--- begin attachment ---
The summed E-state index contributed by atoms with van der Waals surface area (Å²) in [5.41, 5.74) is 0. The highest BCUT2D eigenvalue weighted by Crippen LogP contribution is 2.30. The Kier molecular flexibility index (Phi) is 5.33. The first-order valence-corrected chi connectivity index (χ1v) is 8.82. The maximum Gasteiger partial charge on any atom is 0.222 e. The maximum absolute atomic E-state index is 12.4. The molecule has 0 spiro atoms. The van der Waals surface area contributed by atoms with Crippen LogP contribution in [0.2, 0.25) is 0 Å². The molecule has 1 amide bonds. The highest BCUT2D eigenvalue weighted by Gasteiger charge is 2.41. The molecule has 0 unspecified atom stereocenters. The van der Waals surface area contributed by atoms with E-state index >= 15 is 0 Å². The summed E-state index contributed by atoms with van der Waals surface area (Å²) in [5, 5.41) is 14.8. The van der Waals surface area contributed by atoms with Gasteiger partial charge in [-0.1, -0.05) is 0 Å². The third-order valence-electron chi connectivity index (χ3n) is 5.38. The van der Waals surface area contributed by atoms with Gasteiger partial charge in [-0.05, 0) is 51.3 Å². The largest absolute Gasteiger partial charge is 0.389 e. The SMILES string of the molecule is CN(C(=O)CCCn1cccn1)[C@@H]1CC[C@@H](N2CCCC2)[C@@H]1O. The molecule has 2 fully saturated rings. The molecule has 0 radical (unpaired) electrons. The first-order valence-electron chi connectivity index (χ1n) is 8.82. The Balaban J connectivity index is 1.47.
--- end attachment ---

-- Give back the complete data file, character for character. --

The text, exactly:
The summed E-state index contributed by atoms with van der Waals surface area (Å²) in [5.41, 5.74) is 0. The highest BCUT2D eigenvalue weighted by Crippen LogP contribution is 2.30. The Kier molecular flexibility index (Phi) is 5.33. The first-order valence-corrected chi connectivity index (χ1v) is 8.82. The maximum Gasteiger partial charge on any atom is 0.222 e. The maximum absolute atomic E-state index is 12.4. The molecule has 0 spiro atoms. The van der Waals surface area contributed by atoms with Crippen LogP contribution in [0.2, 0.25) is 0 Å². The molecule has 1 amide bonds. The highest BCUT2D eigenvalue weighted by Gasteiger charge is 2.41. The molecule has 0 unspecified atom stereocenters. The van der Waals surface area contributed by atoms with E-state index >= 15 is 0 Å². The summed E-state index contributed by atoms with van der Waals surface area (Å²) in [5, 5.41) is 14.8. The van der Waals surface area contributed by atoms with Gasteiger partial charge in [-0.1, -0.05) is 0 Å². The third-order valence-electron chi connectivity index (χ3n) is 5.38. The van der Waals surface area contributed by atoms with Gasteiger partial charge in [-0.05, 0) is 51.3 Å². The largest absolute Gasteiger partial charge is 0.389 e. The SMILES string of the molecule is CN(C(=O)CCCn1cccn1)[C@@H]1CC[C@@H](N2CCCC2)[C@@H]1O. The molecule has 2 fully saturated rings. The molecule has 0 radical (unpaired) electrons. The first-order valence-electron chi connectivity index (χ1n) is 8.82. The Balaban J connectivity index is 1.47.